As drivers, we often pay attention to the engine performance, tire tread, and brake maintenance of our vehicles. However, there's one crucial aspect that can sometimes go unnoticed but plays a significant role in both safety and overall vehicle performance: wheel alignment. Whether you're a seasoned driver or a novice behind the wheel, understanding the importance of proper wheel alignment is essential for maintaining your car's health and ensuring a smooth and safe driving experience.
Tire Alignment - An Overview:
Alignment denotes an adjustment in the suspension of the vehicle. The suspension is what connects the vehicle to the tires. The idea behind adjustment is to angle the tire in a way that it makes proper and aligned contact with the road.
The Need for Alignment in New Tires
It is not mandatory to have wheel alignment in your new tires, but there are benefits of doing the same. An alignment works to make sure that all four tires on your vehicle are angled correctly with one another and the road.
Without an alignment in your new tires, you are likely to experience an unsteady ride and uneven wear on the tires. And your tires may experience wear and tear prior to the normal time, thereby shortening the lifespan.
This can result in you having to change tires more frequently. While there are many affordable options to buy tires, nobody wants to spend money constantly changing tires and a wheel alignment can help you to achieve more miles out of the new tire set.
How Often Do You Need to Change the Alignment?
Typically, it is recommended to change your tire’s alignment once a year. However, clear instructions regarding this are mentioned in the owner’s manual and, your driving condition also determines the time frame at which you need to change alignment.
For instance, if you drive in extreme weather conditions or the road situation in your region is not adequate, then you may have to change the alignment more frequently. Following are some of the signs that indicate that it is time for a change.
- Your vehicle is making a flopping sound while driving. This sound indicates alignment issues, underinflated tires, or both.
- You hit a sudden pothole that jarred your vehicle.
- Your vehicle is veering from side to side.
The Prominence of Wheel Alignment
Having the tires aligned and getting them checked on a regular basis can help you save a significant amount of money. As we mentioned above, inadequately aligned tires can experience faster wear and tear; therefore, they are needed to be replaced more often.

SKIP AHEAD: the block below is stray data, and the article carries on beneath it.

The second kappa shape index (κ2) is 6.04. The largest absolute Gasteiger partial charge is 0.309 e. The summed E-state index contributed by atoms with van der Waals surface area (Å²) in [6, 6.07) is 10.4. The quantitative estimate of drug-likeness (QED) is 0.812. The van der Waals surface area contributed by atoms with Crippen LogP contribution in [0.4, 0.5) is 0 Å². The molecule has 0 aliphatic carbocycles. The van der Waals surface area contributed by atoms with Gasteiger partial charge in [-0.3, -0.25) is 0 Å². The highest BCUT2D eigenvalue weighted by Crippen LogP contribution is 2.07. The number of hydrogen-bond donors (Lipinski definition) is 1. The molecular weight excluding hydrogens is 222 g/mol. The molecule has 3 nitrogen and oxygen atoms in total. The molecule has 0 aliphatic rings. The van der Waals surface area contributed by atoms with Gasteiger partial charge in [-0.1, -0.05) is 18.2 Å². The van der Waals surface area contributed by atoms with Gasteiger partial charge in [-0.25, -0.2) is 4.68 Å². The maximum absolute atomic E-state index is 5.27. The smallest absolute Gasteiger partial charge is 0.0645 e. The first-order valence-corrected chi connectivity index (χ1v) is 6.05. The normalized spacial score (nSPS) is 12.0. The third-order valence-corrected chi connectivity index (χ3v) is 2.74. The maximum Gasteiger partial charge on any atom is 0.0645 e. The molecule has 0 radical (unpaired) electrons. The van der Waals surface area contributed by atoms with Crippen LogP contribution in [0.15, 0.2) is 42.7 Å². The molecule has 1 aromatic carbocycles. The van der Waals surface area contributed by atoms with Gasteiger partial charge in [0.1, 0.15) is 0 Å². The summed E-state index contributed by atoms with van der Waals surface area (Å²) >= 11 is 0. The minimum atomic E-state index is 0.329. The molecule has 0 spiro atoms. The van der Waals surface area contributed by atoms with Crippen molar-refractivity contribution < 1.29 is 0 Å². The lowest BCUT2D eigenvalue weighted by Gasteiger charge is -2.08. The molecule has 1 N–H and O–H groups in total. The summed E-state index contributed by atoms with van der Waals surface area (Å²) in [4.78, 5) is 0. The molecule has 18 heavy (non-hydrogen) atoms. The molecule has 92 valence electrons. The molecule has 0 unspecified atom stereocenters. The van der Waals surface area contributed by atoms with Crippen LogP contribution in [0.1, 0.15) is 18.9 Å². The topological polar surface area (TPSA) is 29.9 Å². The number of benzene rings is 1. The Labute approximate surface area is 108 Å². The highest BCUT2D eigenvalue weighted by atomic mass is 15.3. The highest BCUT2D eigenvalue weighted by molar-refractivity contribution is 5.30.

But that is not it; misaligned tires can also drop the gas mileage up to 10%. Therefore, getting wheel alignment can help in saving fuel, thereby reducing the cost of filling up the tank more often.
Do All Four Tires Need to Be Aligned Together?
Most vehicles, including cars, vans, small SUVs, etc. need a four-tire alignment. Some vehicles featuring real solid axles can work fine with having just their front wheels aligned.
But, if all four wheels of your tires can be aligned, then always choose that. Look out for the above-mentioned signs, and if your vehicle experiences any of the signs, get it checked by a licensed technician.
Keep Up With Your Alignments
Getting a wheel alignment for your vehicle is a wise decision that can have a significant impact on your driving experience and the longevity of your tires. While it may be tempting to overlook this maintenance task, the benefits of proper wheel alignment far outweigh the cost and effort involved. From improved fuel efficiency and tire lifespan to enhanced handling and safety, a wheel alignment ensures that your vehicle performs at its best. So, if you find yourself experiencing uneven tire wear, steering wheel vibrations, or drifting to one side, it's time to schedule a wheel alignment. Trust me, your vehicle and your wallet will thank you in the long run. Don't wait until the signs become more pronounced—take proactive action and enjoy a smoother, safer, and more enjoyable ride.